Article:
What’s Wrong with the Tax Foundation’s “Tax Freedom Day” Report?
We issued a paper this afternoon that explained the problems inherent in the Tax Foundation’s annual “Tax Freedom Day” report, the latest version of which the foundation issued earlier today. Here’s the opening:
The Tax Foundation released its annual “Tax Freedom Day” report today that, once again, leaves a strikingly misleading impression of tax burdens — announcing an “average” tax rate across the United States that’s likely higher than the tax rate that 80 percent of U.S. households actually pay.
To project the day when Americans will have “earned enough money to pay this year’s tax obligations at the federal, state, and local levels,” the Tax Foundation calculates the “average” tax rate by measuring tax revenues as a share of the economy (similar to estimates of total revenues as a share of Gross Domestic Product, or GDP). Its report suggests the “average” household pays this “average” tax rate.
In reality, in a progressive tax system like that of the United States, only upper-income households (the top 20 percent) pay tax at rates that are equal to or above revenues as a share of the economy. The non-partisan Congressional Budget Office and other authoritative sources show that low- and middle-income (the other 80 percent) pay a smaller share of their income in taxes than the Tax Foundation report implies.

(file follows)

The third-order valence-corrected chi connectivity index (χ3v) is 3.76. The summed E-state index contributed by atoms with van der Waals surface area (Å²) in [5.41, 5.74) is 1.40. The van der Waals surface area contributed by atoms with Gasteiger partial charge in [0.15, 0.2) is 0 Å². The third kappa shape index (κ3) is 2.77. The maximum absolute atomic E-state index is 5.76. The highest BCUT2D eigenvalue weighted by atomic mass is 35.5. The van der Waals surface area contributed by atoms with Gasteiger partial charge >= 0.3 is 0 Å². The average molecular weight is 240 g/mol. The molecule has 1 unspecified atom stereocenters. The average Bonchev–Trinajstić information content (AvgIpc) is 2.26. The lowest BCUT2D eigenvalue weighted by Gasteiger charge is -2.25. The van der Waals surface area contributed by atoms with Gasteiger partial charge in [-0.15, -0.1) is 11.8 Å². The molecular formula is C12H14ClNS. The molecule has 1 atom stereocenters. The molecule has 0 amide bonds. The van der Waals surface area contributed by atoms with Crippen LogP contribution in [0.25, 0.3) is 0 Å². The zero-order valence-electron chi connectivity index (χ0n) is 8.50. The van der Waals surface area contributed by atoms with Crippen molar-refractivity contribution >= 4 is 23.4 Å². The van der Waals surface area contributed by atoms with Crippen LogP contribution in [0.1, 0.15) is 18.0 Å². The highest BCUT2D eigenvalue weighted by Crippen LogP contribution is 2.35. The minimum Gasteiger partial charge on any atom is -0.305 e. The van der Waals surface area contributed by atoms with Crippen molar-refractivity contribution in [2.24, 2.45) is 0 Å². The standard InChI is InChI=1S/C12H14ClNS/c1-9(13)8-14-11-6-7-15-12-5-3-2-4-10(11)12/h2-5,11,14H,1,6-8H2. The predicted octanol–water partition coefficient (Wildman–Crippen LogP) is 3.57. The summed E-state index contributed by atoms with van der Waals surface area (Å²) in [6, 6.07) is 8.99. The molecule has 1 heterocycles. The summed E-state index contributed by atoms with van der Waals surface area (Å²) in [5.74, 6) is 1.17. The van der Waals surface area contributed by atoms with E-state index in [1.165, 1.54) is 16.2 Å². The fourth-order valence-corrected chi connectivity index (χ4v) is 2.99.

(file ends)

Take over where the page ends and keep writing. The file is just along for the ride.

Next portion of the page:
The Tax Foundation acknowledges this issue in a methodology paper accompanying its report, noting that its estimates reflect the “average tax burden for the economy as a whole, rather than for specific subgroups of taxpayers.” Consequently, those who report on “Tax Freedom Day” as if it represented the day until which the typical American must work to pay his or her taxes are misinterpreting these figures and inadvertently fostering misimpressions about the taxes that most Americans pay.